Hungary coach tells fans to cut out abusive chants at England game
Budapest (AFP) –
Hungary coach Marco Rossi said Wednesday he was "on the side" of England players if they receive racist abuse from home fans during Thursday's World Cup 2022 qualifier in Budapest.
In July, European football's governing body UEFA sanctioned Hungary after its fans held homophobic banners and made monkey noises during Euro 2020 group-stage matches in Budapest and Munich.
"I hope that we will not face these kind of situations tomorrow," Rossi, an Italian, told a press conference at the team's base in Telki near the Hungarian capital.
"But in case it happens we are absolutely on their side, on the side of the English players of course," he said.
UEFA ordered Hungary to play their next three home matches behind closed doors and fined the Hungarian football federation 100,000 euros ($118,000) for "the discriminatory behaviour of its supporters" at Euro 2020.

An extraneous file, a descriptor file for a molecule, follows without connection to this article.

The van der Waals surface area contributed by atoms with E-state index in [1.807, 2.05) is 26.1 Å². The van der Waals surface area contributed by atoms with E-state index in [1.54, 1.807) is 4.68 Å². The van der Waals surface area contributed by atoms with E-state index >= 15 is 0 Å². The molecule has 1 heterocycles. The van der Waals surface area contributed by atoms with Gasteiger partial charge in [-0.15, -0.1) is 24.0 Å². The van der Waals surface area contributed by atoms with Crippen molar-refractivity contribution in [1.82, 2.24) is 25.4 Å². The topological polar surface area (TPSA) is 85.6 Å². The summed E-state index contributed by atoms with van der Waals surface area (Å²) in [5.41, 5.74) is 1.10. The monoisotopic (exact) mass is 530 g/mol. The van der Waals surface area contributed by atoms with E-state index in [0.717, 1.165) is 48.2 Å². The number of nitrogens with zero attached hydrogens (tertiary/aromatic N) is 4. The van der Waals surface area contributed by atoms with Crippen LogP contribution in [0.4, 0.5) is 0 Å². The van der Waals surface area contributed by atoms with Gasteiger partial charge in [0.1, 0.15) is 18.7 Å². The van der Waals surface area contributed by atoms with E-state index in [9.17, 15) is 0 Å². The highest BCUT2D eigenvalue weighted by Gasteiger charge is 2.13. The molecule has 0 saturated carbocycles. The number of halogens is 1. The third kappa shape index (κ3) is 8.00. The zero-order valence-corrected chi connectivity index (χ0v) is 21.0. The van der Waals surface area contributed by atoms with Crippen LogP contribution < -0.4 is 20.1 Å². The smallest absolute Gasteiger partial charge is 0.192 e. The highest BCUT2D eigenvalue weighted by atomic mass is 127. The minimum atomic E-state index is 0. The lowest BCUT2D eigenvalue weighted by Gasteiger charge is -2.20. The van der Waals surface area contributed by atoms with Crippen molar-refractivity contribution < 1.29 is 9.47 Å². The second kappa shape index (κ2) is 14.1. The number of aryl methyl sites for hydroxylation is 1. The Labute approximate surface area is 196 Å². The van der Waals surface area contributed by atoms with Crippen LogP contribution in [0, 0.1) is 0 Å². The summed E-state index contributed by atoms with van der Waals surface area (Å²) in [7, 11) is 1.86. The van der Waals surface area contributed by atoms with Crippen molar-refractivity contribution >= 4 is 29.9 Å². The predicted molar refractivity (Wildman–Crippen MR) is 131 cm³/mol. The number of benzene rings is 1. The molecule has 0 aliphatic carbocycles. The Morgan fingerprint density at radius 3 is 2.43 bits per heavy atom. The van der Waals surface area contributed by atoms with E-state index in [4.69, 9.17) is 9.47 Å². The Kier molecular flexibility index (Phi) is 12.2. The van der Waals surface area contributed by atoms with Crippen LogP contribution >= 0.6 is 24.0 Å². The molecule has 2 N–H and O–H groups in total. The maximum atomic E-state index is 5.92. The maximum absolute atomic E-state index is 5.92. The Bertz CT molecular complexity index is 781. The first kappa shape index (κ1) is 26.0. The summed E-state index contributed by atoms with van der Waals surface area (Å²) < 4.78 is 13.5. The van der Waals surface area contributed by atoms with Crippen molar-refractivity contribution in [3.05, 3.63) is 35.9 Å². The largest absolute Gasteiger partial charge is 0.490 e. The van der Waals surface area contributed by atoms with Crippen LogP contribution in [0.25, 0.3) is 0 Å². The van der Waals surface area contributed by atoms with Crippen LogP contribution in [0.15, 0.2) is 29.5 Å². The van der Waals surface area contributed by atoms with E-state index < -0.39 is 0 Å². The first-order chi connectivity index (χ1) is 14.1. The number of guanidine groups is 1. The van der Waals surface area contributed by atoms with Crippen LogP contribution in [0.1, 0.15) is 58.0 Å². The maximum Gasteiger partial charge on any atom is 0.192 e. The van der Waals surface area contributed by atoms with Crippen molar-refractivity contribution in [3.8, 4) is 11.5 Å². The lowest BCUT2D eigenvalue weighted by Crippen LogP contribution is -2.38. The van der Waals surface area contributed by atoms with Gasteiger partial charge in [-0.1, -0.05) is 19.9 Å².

But Thursday's sell-out tie is organised by FIFA and will take place in front of 60,000 home fans at the Puskas Arena.
Rossi has previously urged Hungarian fans to refrain from racist or homophobic chants and Hungary midfielder Andras Schafer repeated the call Thursday.
"Our fans are one of our biggest weapons and as it's a FIFA competition we start with a clean slate, so we hope it stays like that," he said.
Earlier, England coach Gareth Southgate refused to be drawn on what action his players would take if they are abused again.
"I don't think we should speak hypothetically," he told a press conference.
England's European Championship qualifier in Bulgaria in October 2019 was twice stopped due to racist chanting.
Southgate's players also faced racist abuse online from accounts based in England after their Euro 2020 final loss to Italy.
"We know the experience we had before (in Bulgaria), but we're going to Hungary preparing for a game against a crowd that will get behind their team and we're looking forward to the challenge of the match. Everything else is speculation," he said.
© 2021 AFP